Yesterday, Saturday, 23 June 2012, we were invited to a special program at a marae in Korongata (Bridge Pa). The occasion was a visit from President and Sister Bleak (pronounced "Blake" but is the Irish spelling of that name), who is the New Zealand MTC President. Along with them were one of his counselors, President Armitage, and his wife, who is a Maori from Bridge Pa. The NZ MTC is closed for three weeks for cleaning, etc., so they have some free time to do a little traveling and wanted to come to the Maori origins of the LDS Church in New Zealand, which are both in our area: Bridge Pa and Te Hauke.
This turned out to be one of the most incredible memories we will have in New Zealand, turning into a very tender experience as the Maori people here shared their traditions and their hearts with us. When you've never been on a particular marae (and they're all over the country but run by different tribes), you must first be welcomed onto the marae with quite a formal ceremony (a Powhiri, "poh-fir-ee"). We, along with the Bleaks and the Armitages, were those being welcomed. We were led in by someone who could speak Maori...and greeted by chanting done by senior members of the tribe. This is shown below.
Following the welcoming ceremony, we were invited for snacks over in the dining hall...and when Maoris serve snacks, they always serve a feast. These people live so simply and have so few material goods, but they love to share what they have...they're the most generous people we have ever met anywhere. I wish I had taken a picture of the huge table filled with all kinds of food.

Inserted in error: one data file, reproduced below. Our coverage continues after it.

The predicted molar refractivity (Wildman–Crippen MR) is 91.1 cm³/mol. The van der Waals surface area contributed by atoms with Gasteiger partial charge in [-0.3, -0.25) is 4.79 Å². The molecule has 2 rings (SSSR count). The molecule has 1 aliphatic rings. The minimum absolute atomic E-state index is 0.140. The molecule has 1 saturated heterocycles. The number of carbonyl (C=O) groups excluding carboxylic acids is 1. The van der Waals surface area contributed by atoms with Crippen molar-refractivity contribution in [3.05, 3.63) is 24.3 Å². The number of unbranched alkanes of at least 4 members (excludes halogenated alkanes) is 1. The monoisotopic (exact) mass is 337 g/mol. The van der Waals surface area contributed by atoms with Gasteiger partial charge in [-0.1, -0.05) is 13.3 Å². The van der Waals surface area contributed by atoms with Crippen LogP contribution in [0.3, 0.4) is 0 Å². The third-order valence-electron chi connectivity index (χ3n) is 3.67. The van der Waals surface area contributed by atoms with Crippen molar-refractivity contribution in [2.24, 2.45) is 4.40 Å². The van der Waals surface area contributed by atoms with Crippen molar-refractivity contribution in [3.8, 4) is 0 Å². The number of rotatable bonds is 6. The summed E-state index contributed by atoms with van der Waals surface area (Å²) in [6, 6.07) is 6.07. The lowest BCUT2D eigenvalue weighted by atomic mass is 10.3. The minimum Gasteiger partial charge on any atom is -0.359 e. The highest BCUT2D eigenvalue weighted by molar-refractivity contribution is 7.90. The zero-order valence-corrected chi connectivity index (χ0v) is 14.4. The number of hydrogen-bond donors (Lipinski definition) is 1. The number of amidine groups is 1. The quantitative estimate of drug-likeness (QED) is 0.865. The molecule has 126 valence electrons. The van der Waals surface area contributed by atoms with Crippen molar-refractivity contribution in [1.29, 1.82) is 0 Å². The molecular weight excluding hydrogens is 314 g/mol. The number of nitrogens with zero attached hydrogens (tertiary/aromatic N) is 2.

While we were eating, we were also entertained by a choir of Maori singers, along with a wonderful man, Tommy Taurima, who shared with us the history of the LDS Church in New Zealand. During the years long ago, when Christianity was first brought to New Zealand, there were a lot of different churches coming here. The Maori people asked their chief which church they should join, and he said he would meditate about it. After several days, he told them that the true church had not yet come to New Zealand but when it did, their preachers would come in twos and teach them in their own language in their homes. When the LDS missionaries arrived, they were recognized almost immediately from the chief's description, and Maoris joined the church in droves. This dear narrator shed tears almost the whole time he was telling us about the church's history here; so, of course, I cried, too! Here's a few more pictures of those who entertained us.
The young missionaries knew President Bleak was in town but were not allowed to come to the marae, so President Bleak was invited to a baptism in Napier that evening, which we also went to. All the young missionaries from any of the South Pacific Islands and New Zealand and Australia come to the Missionary Training Center in NZ, which is located in Auckland, so they were all quite excited to see President Bleak and his wife again. Here are some of the pictures we took last night after the baptism.
MIDDLE ROW: Sister Hemi (NZ), Elder & Sister Armitage, Sister Bleak, Elder Haiane (NZ), Elder Tamale (Tonga, now Hamilton NZ), and Elder Barnes (Farmington, UT).
FRONT ROW: Elder Eneri (Kiribati), Elder Hunt (Samoa), Elder Wehipeihana (Hamilton NZ), and Sister Tito (New Zealand)